Dr Francesco Muia | Unlocking the Universe’s Secrets with Ultra-high-frequency Gravitational Waves
About this episode
In the early 1900s, Einstein revolutionized our understanding of space and time, revealing them as interconnected aspects of the universe’s fabric – known as ‘spacetime’. Spacetime isn’t a rigid background. Like a ball on a trampoline, heavy objects like the Sun warp spacetime around them, drawing the planets into orbits. When heavy objects move extremely fast – such as when two black holes orbit each other and merge or in highly energetic events like those occurring in the early universe – the warping becomes extreme, generating waves that spread through spacetime. These ‘gravitational waves’, first discovered in 2015, offer scientists new tools to explore the universe. Read More
Dr Francesco Muia, at the Centre for Theoretical Cosmology at the University of Cambridge, is exploring new ways of using these tools to solve some long-standing mysteries in physics.
Just like light, gravitational waves can have different frequencies. In a 2020 report, Dr Muia and collaborators discussed ultra-high-frequency gravitational waves, whose frequency is above the range experimentally explored thus far.
Experimentally established theories don’t predict astrophysical events that would create gravitational waves of this frequency. As such, ultra-high-frequency detectors could offer scientists an opportunity to explore physics beyond our current understanding.
Dr Muia and collaborators have established a specific program, The Ultra-High-Frequency Gravitational Waves Initiative, to promote the development of this research direction.
To support this idea, Dr Muia and his colleagues recently focused on ‘dark matter’, the mysterious and invisible substance that makes up most of the mass in the universe. Some theories suggest that dark matter exists as primordial black holes: small black holes that may have formed in the first second after the Big Bang.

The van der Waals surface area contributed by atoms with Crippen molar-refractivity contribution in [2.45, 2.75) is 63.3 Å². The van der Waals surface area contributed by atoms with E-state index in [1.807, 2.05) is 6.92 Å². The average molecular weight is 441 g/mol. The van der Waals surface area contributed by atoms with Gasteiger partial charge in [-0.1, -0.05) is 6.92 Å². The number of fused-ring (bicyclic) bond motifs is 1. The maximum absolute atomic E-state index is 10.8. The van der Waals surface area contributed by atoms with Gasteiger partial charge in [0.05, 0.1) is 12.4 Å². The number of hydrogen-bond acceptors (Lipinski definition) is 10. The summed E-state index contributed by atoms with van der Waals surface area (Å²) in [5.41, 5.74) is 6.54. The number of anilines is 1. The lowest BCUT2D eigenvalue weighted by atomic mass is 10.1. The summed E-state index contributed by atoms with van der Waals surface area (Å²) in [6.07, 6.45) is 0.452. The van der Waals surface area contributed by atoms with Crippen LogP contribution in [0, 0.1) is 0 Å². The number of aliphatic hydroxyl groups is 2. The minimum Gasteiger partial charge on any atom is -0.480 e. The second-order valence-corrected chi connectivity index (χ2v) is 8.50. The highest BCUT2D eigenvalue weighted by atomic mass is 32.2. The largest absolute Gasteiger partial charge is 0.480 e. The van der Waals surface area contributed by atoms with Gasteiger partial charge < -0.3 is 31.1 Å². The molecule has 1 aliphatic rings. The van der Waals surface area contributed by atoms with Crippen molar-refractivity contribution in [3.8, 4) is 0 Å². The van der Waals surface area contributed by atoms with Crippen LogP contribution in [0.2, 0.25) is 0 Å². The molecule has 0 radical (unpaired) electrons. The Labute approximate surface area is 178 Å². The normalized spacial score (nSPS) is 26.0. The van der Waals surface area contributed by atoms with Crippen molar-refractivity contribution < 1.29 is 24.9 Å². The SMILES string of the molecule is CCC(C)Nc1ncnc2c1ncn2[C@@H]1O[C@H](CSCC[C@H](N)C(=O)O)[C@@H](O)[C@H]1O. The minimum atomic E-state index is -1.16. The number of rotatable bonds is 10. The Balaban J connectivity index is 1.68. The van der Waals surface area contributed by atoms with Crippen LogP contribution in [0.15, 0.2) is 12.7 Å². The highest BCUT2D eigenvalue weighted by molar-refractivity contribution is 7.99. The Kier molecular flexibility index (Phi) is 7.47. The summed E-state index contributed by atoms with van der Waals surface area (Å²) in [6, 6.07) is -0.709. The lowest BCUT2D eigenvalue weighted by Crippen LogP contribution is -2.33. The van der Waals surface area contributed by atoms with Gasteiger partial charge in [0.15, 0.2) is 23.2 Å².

These would be much lighter than the black holes considered so far, perhaps between the mass of an asteroid and the Sun. The merger of these light black holes would produce ultra-high-frequency gravitational waves. Therefore, if we built detectors capable of discovering such a signal, we could get strong evidence that primordial black holes exist, potentially solving the mystery of dark matter.
Additionally, using an open-source code developed at various UK institutions called GRChombo, Dr Muia and collaborators recently explored theories that describe the very first moments of the universe’s history.
Physicists believe that the early universe underwent a period of extreme, accelerated expansion called ‘inflation’. However, we do not fully understand how inflation is connected with later periods that are tested experimentally.
Some potential explanations predict the existence of very dense, star-like objects called ‘oscillons’, whose dynamics would produce a constant background buzz of ultra-high-frequency gravitational waves, providing another tantalizing target for detectors operating in this frequency range.
A century after Einstein’s revolution, the new tools and ideas promoted by Dr Muia and collaborators could guide us to the next paradigm shift in physics.
Original Article Reference
Summary of the papers: ‘Challenges and opportunities of gravitational-wave searches at MHz to GHz frequencies’, doi.org/10.48550/arXiv.2011.12414; ‘Hunt for light primordial black hole dark matter with ultrahigh-frequency gravitational waves’, doi.org/10.48550/arXiv.2205.02153 and ‘Oscillon formation during inflationary preheating with general relativity’, doi.org/10.48550/arXiv.2304.01673
For further information, you can connect with Dr Francesco Muia at firstname.lastname@example.org
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